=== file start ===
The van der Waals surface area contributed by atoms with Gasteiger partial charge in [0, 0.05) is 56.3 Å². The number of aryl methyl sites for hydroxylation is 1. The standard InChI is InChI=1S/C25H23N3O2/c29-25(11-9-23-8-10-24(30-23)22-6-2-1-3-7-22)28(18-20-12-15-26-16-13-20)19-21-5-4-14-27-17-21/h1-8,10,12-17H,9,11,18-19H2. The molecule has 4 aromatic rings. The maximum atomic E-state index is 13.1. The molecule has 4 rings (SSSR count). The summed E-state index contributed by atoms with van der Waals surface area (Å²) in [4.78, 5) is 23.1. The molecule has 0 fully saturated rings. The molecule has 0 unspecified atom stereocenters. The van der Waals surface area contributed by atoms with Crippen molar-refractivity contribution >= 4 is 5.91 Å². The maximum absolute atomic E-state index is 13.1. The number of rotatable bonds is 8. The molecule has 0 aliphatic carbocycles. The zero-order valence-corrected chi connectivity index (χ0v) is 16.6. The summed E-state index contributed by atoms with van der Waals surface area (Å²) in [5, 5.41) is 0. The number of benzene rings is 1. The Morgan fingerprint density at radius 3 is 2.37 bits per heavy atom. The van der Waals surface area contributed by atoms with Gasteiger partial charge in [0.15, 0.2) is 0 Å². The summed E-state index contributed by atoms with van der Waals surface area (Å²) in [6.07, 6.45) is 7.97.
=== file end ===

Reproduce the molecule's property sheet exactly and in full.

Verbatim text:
The van der Waals surface area contributed by atoms with Gasteiger partial charge in [0, 0.05) is 56.3 Å². The number of aryl methyl sites for hydroxylation is 1. The standard InChI is InChI=1S/C25H23N3O2/c29-25(11-9-23-8-10-24(30-23)22-6-2-1-3-7-22)28(18-20-12-15-26-16-13-20)19-21-5-4-14-27-17-21/h1-8,10,12-17H,9,11,18-19H2. The molecule has 4 aromatic rings. The maximum atomic E-state index is 13.1. The molecule has 4 rings (SSSR count). The summed E-state index contributed by atoms with van der Waals surface area (Å²) in [4.78, 5) is 23.1. The molecule has 0 fully saturated rings. The molecule has 0 unspecified atom stereocenters. The van der Waals surface area contributed by atoms with Crippen molar-refractivity contribution >= 4 is 5.91 Å². The maximum absolute atomic E-state index is 13.1. The number of rotatable bonds is 8. The molecule has 0 aliphatic carbocycles. The zero-order valence-corrected chi connectivity index (χ0v) is 16.6. The summed E-state index contributed by atoms with van der Waals surface area (Å²) in [5, 5.41) is 0. The number of benzene rings is 1. The Morgan fingerprint density at radius 3 is 2.37 bits per heavy atom. The van der Waals surface area contributed by atoms with Gasteiger partial charge in [0.15, 0.2) is 0 Å². The summed E-state index contributed by atoms with van der Waals surface area (Å²) in [6.07, 6.45) is 7.97.